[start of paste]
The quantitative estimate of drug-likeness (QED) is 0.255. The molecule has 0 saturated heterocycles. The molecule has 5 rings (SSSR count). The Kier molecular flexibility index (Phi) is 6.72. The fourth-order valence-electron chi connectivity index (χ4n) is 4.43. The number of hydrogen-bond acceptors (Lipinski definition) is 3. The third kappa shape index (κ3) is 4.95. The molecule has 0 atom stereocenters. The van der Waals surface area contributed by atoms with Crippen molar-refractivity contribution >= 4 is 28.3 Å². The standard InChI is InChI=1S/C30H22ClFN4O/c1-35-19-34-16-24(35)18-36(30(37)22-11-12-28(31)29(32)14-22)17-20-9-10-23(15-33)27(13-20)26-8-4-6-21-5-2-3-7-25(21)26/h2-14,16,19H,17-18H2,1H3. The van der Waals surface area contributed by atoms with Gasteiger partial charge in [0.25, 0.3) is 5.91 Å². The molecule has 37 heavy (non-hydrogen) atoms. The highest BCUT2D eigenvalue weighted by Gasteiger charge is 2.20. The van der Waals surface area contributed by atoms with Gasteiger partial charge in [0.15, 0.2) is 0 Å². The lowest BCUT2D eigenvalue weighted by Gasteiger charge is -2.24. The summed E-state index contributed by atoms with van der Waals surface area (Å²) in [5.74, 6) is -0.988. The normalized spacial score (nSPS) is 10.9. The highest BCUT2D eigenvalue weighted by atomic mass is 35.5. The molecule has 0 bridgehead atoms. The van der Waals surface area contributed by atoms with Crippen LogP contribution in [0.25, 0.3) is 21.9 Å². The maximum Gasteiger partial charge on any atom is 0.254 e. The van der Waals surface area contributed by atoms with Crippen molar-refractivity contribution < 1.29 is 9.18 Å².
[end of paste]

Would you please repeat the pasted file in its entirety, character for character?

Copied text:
The quantitative estimate of drug-likeness (QED) is 0.255. The molecule has 0 saturated heterocycles. The molecule has 5 rings (SSSR count). The Kier molecular flexibility index (Phi) is 6.72. The fourth-order valence-electron chi connectivity index (χ4n) is 4.43. The number of hydrogen-bond acceptors (Lipinski definition) is 3. The third kappa shape index (κ3) is 4.95. The molecule has 0 atom stereocenters. The van der Waals surface area contributed by atoms with Crippen molar-refractivity contribution >= 4 is 28.3 Å². The standard InChI is InChI=1S/C30H22ClFN4O/c1-35-19-34-16-24(35)18-36(30(37)22-11-12-28(31)29(32)14-22)17-20-9-10-23(15-33)27(13-20)26-8-4-6-21-5-2-3-7-25(21)26/h2-14,16,19H,17-18H2,1H3. The van der Waals surface area contributed by atoms with Gasteiger partial charge in [0.25, 0.3) is 5.91 Å². The molecule has 37 heavy (non-hydrogen) atoms. The highest BCUT2D eigenvalue weighted by Gasteiger charge is 2.20. The van der Waals surface area contributed by atoms with Gasteiger partial charge in [0.15, 0.2) is 0 Å². The lowest BCUT2D eigenvalue weighted by Gasteiger charge is -2.24. The summed E-state index contributed by atoms with van der Waals surface area (Å²) in [5.74, 6) is -0.988. The normalized spacial score (nSPS) is 10.9. The highest BCUT2D eigenvalue weighted by atomic mass is 35.5. The molecule has 0 bridgehead atoms. The van der Waals surface area contributed by atoms with Crippen LogP contribution in [0.25, 0.3) is 21.9 Å². The maximum Gasteiger partial charge on any atom is 0.254 e. The van der Waals surface area contributed by atoms with Crippen molar-refractivity contribution < 1.29 is 9.18 Å².